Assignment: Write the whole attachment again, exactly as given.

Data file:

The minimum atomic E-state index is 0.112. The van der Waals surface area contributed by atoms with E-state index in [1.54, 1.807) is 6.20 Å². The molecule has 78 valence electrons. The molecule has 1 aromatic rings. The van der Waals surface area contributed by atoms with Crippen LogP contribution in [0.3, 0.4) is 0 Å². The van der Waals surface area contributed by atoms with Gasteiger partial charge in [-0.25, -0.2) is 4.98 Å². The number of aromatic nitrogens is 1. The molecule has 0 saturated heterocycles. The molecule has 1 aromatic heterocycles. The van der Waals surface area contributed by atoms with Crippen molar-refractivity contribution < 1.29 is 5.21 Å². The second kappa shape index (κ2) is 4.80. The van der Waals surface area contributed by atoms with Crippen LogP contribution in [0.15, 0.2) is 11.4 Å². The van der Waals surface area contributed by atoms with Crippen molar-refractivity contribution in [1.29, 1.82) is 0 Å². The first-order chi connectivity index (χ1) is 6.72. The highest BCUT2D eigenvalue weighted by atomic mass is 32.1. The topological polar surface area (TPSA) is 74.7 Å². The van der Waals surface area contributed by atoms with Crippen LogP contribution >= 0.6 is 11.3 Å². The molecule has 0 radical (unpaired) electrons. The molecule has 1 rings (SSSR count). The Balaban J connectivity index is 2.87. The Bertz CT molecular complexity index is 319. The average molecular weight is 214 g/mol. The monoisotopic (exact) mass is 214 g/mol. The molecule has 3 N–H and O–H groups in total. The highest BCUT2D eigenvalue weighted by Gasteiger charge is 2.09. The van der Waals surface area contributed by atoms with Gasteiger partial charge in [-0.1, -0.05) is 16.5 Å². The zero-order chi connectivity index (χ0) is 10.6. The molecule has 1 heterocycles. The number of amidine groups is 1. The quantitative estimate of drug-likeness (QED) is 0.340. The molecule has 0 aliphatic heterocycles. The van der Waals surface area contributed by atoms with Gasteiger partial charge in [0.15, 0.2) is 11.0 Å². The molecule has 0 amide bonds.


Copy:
The minimum atomic E-state index is 0.112. The van der Waals surface area contributed by atoms with E-state index in [1.54, 1.807) is 6.20 Å². The molecule has 78 valence electrons. The molecule has 1 aromatic rings. The van der Waals surface area contributed by atoms with Crippen LogP contribution in [0.3, 0.4) is 0 Å². The van der Waals surface area contributed by atoms with Gasteiger partial charge in [-0.25, -0.2) is 4.98 Å². The number of aromatic nitrogens is 1. The molecule has 0 saturated heterocycles. The molecule has 1 aromatic heterocycles. The van der Waals surface area contributed by atoms with Crippen molar-refractivity contribution < 1.29 is 5.21 Å². The second kappa shape index (κ2) is 4.80. The van der Waals surface area contributed by atoms with Crippen LogP contribution in [0.15, 0.2) is 11.4 Å². The van der Waals surface area contributed by atoms with Crippen molar-refractivity contribution in [1.29, 1.82) is 0 Å². The first-order chi connectivity index (χ1) is 6.72. The highest BCUT2D eigenvalue weighted by atomic mass is 32.1. The topological polar surface area (TPSA) is 74.7 Å². The van der Waals surface area contributed by atoms with Crippen LogP contribution >= 0.6 is 11.3 Å². The molecule has 0 radical (unpaired) electrons. The molecule has 1 rings (SSSR count). The Balaban J connectivity index is 2.87. The Bertz CT molecular complexity index is 319. The average molecular weight is 214 g/mol. The monoisotopic (exact) mass is 214 g/mol. The molecule has 3 N–H and O–H groups in total. The highest BCUT2D eigenvalue weighted by Gasteiger charge is 2.09. The van der Waals surface area contributed by atoms with Gasteiger partial charge in [-0.1, -0.05) is 16.5 Å². The zero-order chi connectivity index (χ0) is 10.6. The molecule has 1 heterocycles. The number of amidine groups is 1. The quantitative estimate of drug-likeness (QED) is 0.340. The molecule has 0 aliphatic heterocycles. The van der Waals surface area contributed by atoms with Gasteiger partial charge in [0.15, 0.2) is 11.0 Å². The molecule has 0 amide bonds.